To achieve this object, according to the present invention, the camera having a zoom lens is provided with an exposure-with-zooming actuator knob adapted to initiate a zooming operation, operating means responsive to movement of the actuator knob for zooming the zoom lens, and control means for initiating an exposure operation in response to start of zooming, whereby the zooming and the releasing are simultaneously started by operating only the exposure-with-zooming actuator knob.
FIGS. 1A and 1B are respectively side sectional and front elevational views of the lens mounting mechanism of an embodiment of a camera according to the present invention.
FIG. 2 is a top plan view of the internal mechanisms of the camera.
FIGS. 3A and 3B are respectively front and side elevational views of the lock for the mode selection slider.
FIGS. 4A and 4B are front elevational views of the shutter in the closing and opening positions respectively.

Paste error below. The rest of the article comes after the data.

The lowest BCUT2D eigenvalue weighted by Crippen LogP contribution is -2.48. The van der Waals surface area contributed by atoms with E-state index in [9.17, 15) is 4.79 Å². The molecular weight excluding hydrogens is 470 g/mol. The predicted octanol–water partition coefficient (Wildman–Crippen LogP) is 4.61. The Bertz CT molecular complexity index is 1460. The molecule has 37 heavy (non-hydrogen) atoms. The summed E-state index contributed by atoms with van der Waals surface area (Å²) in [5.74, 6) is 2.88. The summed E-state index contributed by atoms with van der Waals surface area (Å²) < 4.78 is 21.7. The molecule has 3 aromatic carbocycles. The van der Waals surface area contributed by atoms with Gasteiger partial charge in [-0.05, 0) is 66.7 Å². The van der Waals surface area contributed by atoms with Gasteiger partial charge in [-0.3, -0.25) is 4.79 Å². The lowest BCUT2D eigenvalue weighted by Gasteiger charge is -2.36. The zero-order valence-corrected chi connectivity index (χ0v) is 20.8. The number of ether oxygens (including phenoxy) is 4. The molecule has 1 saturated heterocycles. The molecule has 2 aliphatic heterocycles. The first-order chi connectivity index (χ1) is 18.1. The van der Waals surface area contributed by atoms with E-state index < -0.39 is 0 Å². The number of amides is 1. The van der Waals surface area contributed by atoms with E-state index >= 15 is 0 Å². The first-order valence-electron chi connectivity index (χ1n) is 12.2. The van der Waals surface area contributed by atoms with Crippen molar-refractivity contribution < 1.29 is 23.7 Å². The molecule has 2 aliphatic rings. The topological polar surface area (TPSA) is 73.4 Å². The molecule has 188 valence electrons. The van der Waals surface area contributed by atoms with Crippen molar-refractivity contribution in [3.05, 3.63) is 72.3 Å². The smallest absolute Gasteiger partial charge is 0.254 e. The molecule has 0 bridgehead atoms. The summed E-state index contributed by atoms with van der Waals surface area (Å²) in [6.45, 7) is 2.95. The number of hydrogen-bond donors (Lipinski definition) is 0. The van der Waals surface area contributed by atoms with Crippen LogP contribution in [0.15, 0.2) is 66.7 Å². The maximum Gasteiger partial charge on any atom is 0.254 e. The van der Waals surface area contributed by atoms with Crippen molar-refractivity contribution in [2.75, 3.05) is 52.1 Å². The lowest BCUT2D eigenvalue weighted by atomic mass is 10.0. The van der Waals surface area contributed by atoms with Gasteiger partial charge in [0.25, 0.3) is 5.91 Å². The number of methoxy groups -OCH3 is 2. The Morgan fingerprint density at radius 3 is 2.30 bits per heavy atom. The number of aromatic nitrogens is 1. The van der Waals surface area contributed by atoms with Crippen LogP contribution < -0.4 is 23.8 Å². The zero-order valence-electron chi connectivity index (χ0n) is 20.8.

FIG. 5 is an electrical circuit diagram of the camera.
FIGS. 6 and 7 are front elevational views illustrating successive operative positions of the lock and mode selector.
FIG. 8 is similar to FIG. 2 except that the camera is switched to the exposure-with-zooming mode where the zoom lens is moved to the telephoto side.
FIG. 9 is a side sectional view of the lens mounting in the telephoto setting.
FIG. 10 is similar to FIG. 8, except that the exposure-with-zooming mode is readied to operate.
FIG. 11 is a flow chart.
The present invention is next described in connection with an embodiment thereof by reference to the drawings.